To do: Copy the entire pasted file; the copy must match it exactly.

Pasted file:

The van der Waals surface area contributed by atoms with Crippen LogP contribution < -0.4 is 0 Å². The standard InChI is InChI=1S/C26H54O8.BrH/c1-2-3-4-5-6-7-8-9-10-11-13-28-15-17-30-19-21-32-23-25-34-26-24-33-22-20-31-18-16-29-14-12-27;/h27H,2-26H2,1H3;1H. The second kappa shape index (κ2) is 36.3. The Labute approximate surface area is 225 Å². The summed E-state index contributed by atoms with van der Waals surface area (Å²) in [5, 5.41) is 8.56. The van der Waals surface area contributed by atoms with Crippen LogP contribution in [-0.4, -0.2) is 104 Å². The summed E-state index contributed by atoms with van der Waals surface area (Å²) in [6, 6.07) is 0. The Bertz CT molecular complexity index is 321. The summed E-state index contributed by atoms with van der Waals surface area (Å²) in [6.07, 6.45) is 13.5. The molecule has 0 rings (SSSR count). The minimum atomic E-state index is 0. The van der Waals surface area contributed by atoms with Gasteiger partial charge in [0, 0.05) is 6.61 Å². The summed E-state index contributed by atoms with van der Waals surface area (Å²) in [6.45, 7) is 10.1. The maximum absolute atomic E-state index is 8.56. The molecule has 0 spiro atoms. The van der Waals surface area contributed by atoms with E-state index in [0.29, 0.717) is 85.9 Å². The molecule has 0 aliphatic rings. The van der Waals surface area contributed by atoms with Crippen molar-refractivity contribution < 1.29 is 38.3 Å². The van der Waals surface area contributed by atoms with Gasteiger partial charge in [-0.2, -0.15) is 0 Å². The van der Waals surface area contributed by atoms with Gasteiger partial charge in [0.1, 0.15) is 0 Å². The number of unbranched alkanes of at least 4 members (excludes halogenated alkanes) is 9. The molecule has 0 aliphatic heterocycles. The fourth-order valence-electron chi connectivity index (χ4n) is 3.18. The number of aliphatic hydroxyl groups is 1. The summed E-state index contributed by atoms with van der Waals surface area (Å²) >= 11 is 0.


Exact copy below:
The van der Waals surface area contributed by atoms with Crippen LogP contribution < -0.4 is 0 Å². The standard InChI is InChI=1S/C26H54O8.BrH/c1-2-3-4-5-6-7-8-9-10-11-13-28-15-17-30-19-21-32-23-25-34-26-24-33-22-20-31-18-16-29-14-12-27;/h27H,2-26H2,1H3;1H. The second kappa shape index (κ2) is 36.3. The Labute approximate surface area is 225 Å². The summed E-state index contributed by atoms with van der Waals surface area (Å²) in [5, 5.41) is 8.56. The van der Waals surface area contributed by atoms with Crippen LogP contribution in [-0.4, -0.2) is 104 Å². The summed E-state index contributed by atoms with van der Waals surface area (Å²) in [6, 6.07) is 0. The Bertz CT molecular complexity index is 321. The summed E-state index contributed by atoms with van der Waals surface area (Å²) in [6.07, 6.45) is 13.5. The molecule has 0 rings (SSSR count). The minimum atomic E-state index is 0. The van der Waals surface area contributed by atoms with Gasteiger partial charge in [0, 0.05) is 6.61 Å². The summed E-state index contributed by atoms with van der Waals surface area (Å²) in [6.45, 7) is 10.1. The maximum absolute atomic E-state index is 8.56. The molecule has 0 spiro atoms. The van der Waals surface area contributed by atoms with E-state index in [0.29, 0.717) is 85.9 Å². The molecule has 0 aliphatic rings. The van der Waals surface area contributed by atoms with Crippen molar-refractivity contribution < 1.29 is 38.3 Å². The van der Waals surface area contributed by atoms with Gasteiger partial charge in [-0.2, -0.15) is 0 Å². The van der Waals surface area contributed by atoms with Gasteiger partial charge in [0.1, 0.15) is 0 Å². The number of unbranched alkanes of at least 4 members (excludes halogenated alkanes) is 9. The molecule has 0 aliphatic heterocycles. The fourth-order valence-electron chi connectivity index (χ4n) is 3.18. The number of aliphatic hydroxyl groups is 1. The summed E-state index contributed by atoms with van der Waals surface area (Å²) >= 11 is 0.